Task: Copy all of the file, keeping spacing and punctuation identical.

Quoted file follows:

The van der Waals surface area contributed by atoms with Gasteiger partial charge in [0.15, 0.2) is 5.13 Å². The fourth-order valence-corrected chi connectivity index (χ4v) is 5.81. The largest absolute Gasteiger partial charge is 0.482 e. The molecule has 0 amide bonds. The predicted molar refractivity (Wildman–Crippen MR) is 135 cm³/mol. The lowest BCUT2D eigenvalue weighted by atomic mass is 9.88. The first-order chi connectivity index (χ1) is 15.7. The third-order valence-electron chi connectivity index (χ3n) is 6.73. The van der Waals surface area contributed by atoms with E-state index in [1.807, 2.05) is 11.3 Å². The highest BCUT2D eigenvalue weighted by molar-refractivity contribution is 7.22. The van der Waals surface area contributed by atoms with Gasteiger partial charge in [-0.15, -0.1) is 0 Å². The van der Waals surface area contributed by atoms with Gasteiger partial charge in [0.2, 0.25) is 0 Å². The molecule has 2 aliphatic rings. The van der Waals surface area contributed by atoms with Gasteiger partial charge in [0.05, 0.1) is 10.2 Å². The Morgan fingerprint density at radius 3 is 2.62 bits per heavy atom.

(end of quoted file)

The van der Waals surface area contributed by atoms with Gasteiger partial charge in [0.15, 0.2) is 5.13 Å². The fourth-order valence-corrected chi connectivity index (χ4v) is 5.81. The largest absolute Gasteiger partial charge is 0.482 e. The molecule has 0 amide bonds. The predicted molar refractivity (Wildman–Crippen MR) is 135 cm³/mol. The lowest BCUT2D eigenvalue weighted by atomic mass is 9.88. The first-order chi connectivity index (χ1) is 15.7. The third-order valence-electron chi connectivity index (χ3n) is 6.73. The van der Waals surface area contributed by atoms with E-state index in [1.807, 2.05) is 11.3 Å². The highest BCUT2D eigenvalue weighted by molar-refractivity contribution is 7.22. The van der Waals surface area contributed by atoms with Gasteiger partial charge in [-0.15, -0.1) is 0 Å². The van der Waals surface area contributed by atoms with Gasteiger partial charge in [0.2, 0.25) is 0 Å². The molecule has 2 aliphatic rings. The van der Waals surface area contributed by atoms with Gasteiger partial charge in [0.05, 0.1) is 10.2 Å². The Morgan fingerprint density at radius 3 is 2.62 bits per heavy atom.